More than half of the businesses in Canada have lost at least 20% of their revenue due to the COVID-19 pandemic.
On Wednesday, Statistics Canada and the Canadian Chamber of Commerce released a report based on a online survey from 12,600 business responses taken from April 3 to April 24.
The report found that 32.3% of the businesses that responded said their revenue was down by over 40% in the first quarter of 2020. Another 21.2% said their revenues had revenue decrease by 20% to 40% over the same time period.
There was a noticeable difference with businesses in food service, arts, entertainment, recreation, and retail trade were all sectors that reported a decline in revenue greater than 20%.
By contrast, just over two-fifths of businesses in each of the agriculture, forestry, fishing, hunting and utility sectors, reported either no changes or an increase in revenue.
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Reduced hours and layoffs of employees
The March 2020 Labour Force Survey said that 1.3 million Canadians were away from work due to coronavirus, of which 2.1 million worked reduced hours.
Around 38% of businesses reduced staff hours or shifts, while 40.5% reported that they laid off staff.
Nearly one-fifth of all businesses laid of 80% or more of their workforce, with the food sector experiencing the most layoffs with 69% reporting layoffs of 80% or more.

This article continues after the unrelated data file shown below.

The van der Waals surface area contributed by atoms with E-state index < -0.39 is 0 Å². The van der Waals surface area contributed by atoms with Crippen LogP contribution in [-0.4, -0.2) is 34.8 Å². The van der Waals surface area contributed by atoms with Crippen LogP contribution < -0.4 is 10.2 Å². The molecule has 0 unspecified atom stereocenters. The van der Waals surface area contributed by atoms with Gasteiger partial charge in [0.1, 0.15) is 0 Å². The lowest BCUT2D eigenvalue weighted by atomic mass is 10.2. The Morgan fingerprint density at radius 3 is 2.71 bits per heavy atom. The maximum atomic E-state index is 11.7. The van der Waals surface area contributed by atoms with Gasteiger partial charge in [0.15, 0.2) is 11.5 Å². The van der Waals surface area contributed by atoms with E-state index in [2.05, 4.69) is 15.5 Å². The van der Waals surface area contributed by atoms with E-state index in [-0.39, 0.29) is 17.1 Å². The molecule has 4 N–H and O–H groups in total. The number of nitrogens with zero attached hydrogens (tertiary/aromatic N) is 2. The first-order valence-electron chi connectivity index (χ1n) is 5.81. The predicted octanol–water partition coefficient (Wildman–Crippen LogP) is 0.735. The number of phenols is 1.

How businesses are adapting to the pandemic
Teleworking and working remotely have become more prevalent since the start of the pandemic, in order to adapt to the physical distancing measures.
Nearly half of businesses reported 10% or more of their workforce was teleworking or working remotely on March 31, 2020. This was over twice the level reported as of February 1, 2020 — just 20.4% of businesses reported 10% or more of their workforce was teleworking or working remotely.
Around 45% of businesses reported having added new ways to interact with or sell to customers, while 38% of businesses reported having increased the use of virtual connections internally.
In response to requests by the government, 2.8% of businesses indicated they had started manufacturing new products to help cope with the crisis.
Businesses in the manufacturing sector, around 10.5%, were most likely to shift production. Over two-fifths of businesses shifting production had started manufacturing hand sanitizer or had begun manufacturing masks and eye protection.
And, 62.3% of businesses said they could re-open or return to normal operations less than one month after physical distancing measures are removed.
While certain regions of Canada are seeing the coronavirus curve flatten, Prime Minister Justin Trudeau has made it clear that residents must continue to stay at home and follow physical distancing measures for the near future.